The bulk of unauthorized immigration is for work. The immigration laws allow for lots of family to come in, either family of permanent residents or of citizens. There are allowances for diversity and asylum and refugees. There are slots for employer preference, but only on some categories.
Unauthorized immigrant employment:
- 1/3 Service
- 1/6 Construction
- 1/6 Production
- 1/8 Sales, Support
- 1/8 Professional, Management
- 1/12 Transportation
- 1/24 Farming, fishing
The fact of their employment shows the need for these workers. Employers don’t hire people unless they need them. Thus, the immigration law needs to be changed to recognize these workers.
One of the principles of immigration and border security is that an orderly system is preferable to one that criminalizes labor. We are more secure when we recognize the economic fact of workers and don’t lie to ourselves about how they broke the law to:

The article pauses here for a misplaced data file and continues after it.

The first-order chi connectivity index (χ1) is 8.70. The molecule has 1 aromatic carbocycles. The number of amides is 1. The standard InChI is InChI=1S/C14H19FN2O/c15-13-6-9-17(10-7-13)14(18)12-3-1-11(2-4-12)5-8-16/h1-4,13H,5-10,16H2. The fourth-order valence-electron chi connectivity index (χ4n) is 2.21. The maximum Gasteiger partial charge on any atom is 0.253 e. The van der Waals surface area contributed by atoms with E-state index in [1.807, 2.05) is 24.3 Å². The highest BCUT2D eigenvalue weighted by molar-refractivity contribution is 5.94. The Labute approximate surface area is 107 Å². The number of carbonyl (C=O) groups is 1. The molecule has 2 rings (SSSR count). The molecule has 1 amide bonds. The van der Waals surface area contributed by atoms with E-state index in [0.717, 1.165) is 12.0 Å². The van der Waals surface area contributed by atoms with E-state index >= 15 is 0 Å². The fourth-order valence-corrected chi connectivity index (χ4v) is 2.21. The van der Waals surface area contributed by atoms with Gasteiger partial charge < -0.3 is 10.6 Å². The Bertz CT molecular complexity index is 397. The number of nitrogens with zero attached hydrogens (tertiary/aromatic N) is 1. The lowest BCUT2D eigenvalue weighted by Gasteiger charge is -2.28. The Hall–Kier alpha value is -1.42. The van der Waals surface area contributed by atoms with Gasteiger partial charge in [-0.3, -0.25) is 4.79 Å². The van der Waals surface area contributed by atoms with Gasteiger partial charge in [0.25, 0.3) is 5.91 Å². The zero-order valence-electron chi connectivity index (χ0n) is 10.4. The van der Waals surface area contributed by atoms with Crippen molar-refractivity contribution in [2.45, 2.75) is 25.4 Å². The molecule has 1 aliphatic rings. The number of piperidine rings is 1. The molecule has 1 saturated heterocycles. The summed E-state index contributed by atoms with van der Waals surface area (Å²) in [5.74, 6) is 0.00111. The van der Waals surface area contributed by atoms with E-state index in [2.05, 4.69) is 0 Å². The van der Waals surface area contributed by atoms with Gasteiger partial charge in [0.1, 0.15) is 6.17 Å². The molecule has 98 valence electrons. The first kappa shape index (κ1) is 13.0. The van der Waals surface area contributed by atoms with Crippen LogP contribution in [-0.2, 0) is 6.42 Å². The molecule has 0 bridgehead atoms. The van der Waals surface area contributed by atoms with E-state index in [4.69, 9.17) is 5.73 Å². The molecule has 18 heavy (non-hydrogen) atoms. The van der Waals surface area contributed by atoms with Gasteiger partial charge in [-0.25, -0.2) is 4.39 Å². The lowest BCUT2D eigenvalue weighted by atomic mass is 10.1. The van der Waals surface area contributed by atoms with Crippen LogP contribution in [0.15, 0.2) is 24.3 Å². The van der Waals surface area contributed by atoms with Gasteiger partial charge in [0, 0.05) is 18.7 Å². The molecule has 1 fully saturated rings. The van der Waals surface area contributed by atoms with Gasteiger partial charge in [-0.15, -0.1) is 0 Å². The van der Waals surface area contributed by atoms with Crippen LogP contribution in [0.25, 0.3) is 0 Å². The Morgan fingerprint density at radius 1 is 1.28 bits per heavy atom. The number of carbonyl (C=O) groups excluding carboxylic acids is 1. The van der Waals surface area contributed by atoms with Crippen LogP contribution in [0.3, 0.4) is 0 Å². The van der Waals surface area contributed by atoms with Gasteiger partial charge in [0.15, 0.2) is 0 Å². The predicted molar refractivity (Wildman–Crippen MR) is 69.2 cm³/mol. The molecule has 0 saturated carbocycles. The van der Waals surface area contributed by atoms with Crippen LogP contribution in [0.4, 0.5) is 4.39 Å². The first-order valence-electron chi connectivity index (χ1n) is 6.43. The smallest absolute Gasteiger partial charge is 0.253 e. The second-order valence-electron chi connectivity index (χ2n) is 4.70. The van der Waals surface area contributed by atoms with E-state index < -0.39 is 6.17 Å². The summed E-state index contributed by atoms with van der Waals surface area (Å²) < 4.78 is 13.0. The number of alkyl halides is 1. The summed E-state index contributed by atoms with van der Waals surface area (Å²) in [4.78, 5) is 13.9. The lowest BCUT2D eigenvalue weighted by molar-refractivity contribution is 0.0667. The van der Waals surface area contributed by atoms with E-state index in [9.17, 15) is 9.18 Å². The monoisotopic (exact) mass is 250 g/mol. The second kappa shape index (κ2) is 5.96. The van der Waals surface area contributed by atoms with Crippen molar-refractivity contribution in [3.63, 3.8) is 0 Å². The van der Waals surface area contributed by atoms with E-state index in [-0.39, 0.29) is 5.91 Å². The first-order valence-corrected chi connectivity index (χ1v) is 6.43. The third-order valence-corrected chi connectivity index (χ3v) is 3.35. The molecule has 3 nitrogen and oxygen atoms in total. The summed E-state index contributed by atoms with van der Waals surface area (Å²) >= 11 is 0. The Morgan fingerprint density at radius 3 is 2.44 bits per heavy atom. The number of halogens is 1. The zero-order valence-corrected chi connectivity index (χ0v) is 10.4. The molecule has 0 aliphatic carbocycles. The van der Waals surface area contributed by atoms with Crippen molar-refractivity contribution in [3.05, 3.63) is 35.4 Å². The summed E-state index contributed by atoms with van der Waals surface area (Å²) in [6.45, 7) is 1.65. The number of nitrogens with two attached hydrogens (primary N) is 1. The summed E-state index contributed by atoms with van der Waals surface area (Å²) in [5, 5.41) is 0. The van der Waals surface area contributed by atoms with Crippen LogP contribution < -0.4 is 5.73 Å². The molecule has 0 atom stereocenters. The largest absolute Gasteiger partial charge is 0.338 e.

- Cook food
- Build a house
- Make a table
Those are the sorts of service, construction, and production jobs that about two-thirds of unauthorized immigrants do.
Are unauthorized workers more attractive to employers because they are unauthorized? In some cases. But to be clear, these employers must break the law and undertake other steps to employ these workers, so there is a logical middle-ground to making them authorized workers.
The question of amnesty comes up. But the law failing to contemplate workers it knew would exist is unpunished negligence. The law that was broken was a broken law. But from an economic standpoint, the immutable laws of demand held firm and overcame the obvious fault of the law.
So, sure. Give amnesty. But fix the law. Recognize that the table, the house, and the meal were all made of valuable labor. That the law should have recognized that labor all along.